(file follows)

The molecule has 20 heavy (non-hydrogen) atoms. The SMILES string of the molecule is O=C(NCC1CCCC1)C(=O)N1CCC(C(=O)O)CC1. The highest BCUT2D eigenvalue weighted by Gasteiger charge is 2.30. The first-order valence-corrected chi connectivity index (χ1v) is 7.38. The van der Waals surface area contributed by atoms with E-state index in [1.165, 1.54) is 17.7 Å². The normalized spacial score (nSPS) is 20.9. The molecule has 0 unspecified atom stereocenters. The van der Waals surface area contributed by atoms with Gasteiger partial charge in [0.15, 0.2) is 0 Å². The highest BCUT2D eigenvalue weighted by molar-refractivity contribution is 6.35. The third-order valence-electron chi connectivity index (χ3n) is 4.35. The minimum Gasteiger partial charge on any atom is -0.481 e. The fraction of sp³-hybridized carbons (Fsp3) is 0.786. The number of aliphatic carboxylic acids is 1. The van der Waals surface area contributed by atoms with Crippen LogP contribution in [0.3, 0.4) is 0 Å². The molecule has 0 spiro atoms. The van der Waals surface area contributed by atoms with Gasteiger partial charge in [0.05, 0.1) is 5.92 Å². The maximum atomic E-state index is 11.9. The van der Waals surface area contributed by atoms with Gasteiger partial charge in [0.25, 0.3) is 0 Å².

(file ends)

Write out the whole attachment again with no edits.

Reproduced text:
The molecule has 20 heavy (non-hydrogen) atoms. The SMILES string of the molecule is O=C(NCC1CCCC1)C(=O)N1CCC(C(=O)O)CC1. The highest BCUT2D eigenvalue weighted by Gasteiger charge is 2.30. The first-order valence-corrected chi connectivity index (χ1v) is 7.38. The van der Waals surface area contributed by atoms with E-state index in [1.165, 1.54) is 17.7 Å². The normalized spacial score (nSPS) is 20.9. The molecule has 0 unspecified atom stereocenters. The van der Waals surface area contributed by atoms with Gasteiger partial charge in [0.15, 0.2) is 0 Å². The highest BCUT2D eigenvalue weighted by molar-refractivity contribution is 6.35. The third-order valence-electron chi connectivity index (χ3n) is 4.35. The minimum Gasteiger partial charge on any atom is -0.481 e. The fraction of sp³-hybridized carbons (Fsp3) is 0.786. The number of aliphatic carboxylic acids is 1. The van der Waals surface area contributed by atoms with Crippen LogP contribution in [0.3, 0.4) is 0 Å². The molecule has 0 spiro atoms. The van der Waals surface area contributed by atoms with Gasteiger partial charge in [0.05, 0.1) is 5.92 Å². The maximum atomic E-state index is 11.9. The van der Waals surface area contributed by atoms with Gasteiger partial charge in [0.25, 0.3) is 0 Å².